The Portrayal of Brutus as a Tragic Hero in William Shakespeare’s Julius CaesarThroughout the works of Shakespeare, tragedy has always been a vitalfoundation and a key to his immense successes. His fine mastery of theart became legendary amongst the audiences that watched his variousplays. Romeo and Juliet is a prime example of the tragedy he couldcombine into a stage performance. An Irish poet named Oscar Wilde whowas a novelist, dramatist and critic in the late eighteen hundredsonce wrote, “There are only two tragedies in life: one is not gettingwhat one wants, and the other is getting it.” This has an exactcorrelation to the play Julius Caesar where the tragedy lies in thegreed of a man who wants too much.
This particular play is based entirely upon dreadful choices leadingto demise. The character Brutus in particular is a key personality tothe structure of the play in his fall from honour. Being a man ofutmost glory and loyalty becomes his biggest weakness. In Act 1 Scene2 we are presented with the pressure that Cassius weighs upon Brutus’mind. In lines 79-80 the truth of Brutus’ troubles become clear. Inthe heat of conversation he says “What means this shouting? I do fearthe people choose Caesar for their king”. This is the turning point inthe play as the stepping stones begin to fall in place and Brutusreveals to the viewers his deep down uncertainty to the decision ofCaesar being crowned emperor.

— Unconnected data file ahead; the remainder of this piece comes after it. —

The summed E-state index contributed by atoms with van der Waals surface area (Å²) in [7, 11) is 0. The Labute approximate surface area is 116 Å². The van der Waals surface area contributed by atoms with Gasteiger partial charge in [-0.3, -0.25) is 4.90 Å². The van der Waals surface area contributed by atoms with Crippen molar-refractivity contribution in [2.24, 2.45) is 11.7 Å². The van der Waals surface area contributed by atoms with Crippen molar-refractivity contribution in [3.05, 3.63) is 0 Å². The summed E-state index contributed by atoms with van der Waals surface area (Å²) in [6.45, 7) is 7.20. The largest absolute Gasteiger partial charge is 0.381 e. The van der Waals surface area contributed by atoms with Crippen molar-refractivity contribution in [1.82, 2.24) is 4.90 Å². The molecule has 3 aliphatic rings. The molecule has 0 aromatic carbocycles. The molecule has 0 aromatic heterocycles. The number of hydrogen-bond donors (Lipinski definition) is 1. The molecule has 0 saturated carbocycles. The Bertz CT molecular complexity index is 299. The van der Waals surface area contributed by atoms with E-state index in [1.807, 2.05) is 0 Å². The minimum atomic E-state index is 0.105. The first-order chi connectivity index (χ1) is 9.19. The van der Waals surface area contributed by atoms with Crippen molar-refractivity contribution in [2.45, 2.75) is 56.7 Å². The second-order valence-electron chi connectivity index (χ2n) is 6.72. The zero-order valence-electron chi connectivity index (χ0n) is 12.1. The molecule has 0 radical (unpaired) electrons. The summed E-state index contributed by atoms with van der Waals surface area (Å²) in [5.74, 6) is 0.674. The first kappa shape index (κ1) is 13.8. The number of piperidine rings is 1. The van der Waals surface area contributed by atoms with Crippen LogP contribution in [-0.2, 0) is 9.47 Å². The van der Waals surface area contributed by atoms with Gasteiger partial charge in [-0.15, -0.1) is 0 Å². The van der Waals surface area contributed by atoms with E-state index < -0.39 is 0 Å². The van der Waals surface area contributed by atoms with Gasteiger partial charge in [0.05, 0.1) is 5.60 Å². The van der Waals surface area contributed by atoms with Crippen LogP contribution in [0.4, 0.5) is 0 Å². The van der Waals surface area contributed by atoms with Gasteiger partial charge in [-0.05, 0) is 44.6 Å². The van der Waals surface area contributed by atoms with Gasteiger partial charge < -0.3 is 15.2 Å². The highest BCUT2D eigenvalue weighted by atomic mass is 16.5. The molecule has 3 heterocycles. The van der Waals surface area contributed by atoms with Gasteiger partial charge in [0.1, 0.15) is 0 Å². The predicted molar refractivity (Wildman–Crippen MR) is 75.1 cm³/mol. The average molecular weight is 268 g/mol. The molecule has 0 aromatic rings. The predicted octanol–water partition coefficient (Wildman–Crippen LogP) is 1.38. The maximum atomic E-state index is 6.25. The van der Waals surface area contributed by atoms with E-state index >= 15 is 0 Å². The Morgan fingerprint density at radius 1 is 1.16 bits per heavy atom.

Cassius is a very influential force in the corruption of Brutus. Thereal change of heart for Brutus arrives in Act 2 Scene 1 when hereceives the letter (lines 46-47). The play begins to see him question…
…tunderstanding of sympathy and personal familiarities wasn’t shownthrough the play then the audience would not feel the same emotionsand therefore would not have experienced the sorrows or haveempathized with Brutus’ predicaments that he got himself into.Shakespeare plays on the audience’s personal tragedies and faults byadding a character mislead by treachery and blinded with the pursuitof an honour that was false from the start. If the audience was notmoved by the play, then the character would become wooden and theeffect would be obsolete. Brutus’ human faults of being vulnerable todeceit and cunning are what make this character so lifelike. Thetragedy of this deluded character killing himself at the end of aseries of bad consequences brought forth by deception is what makeshim such a ‘tragic hero’.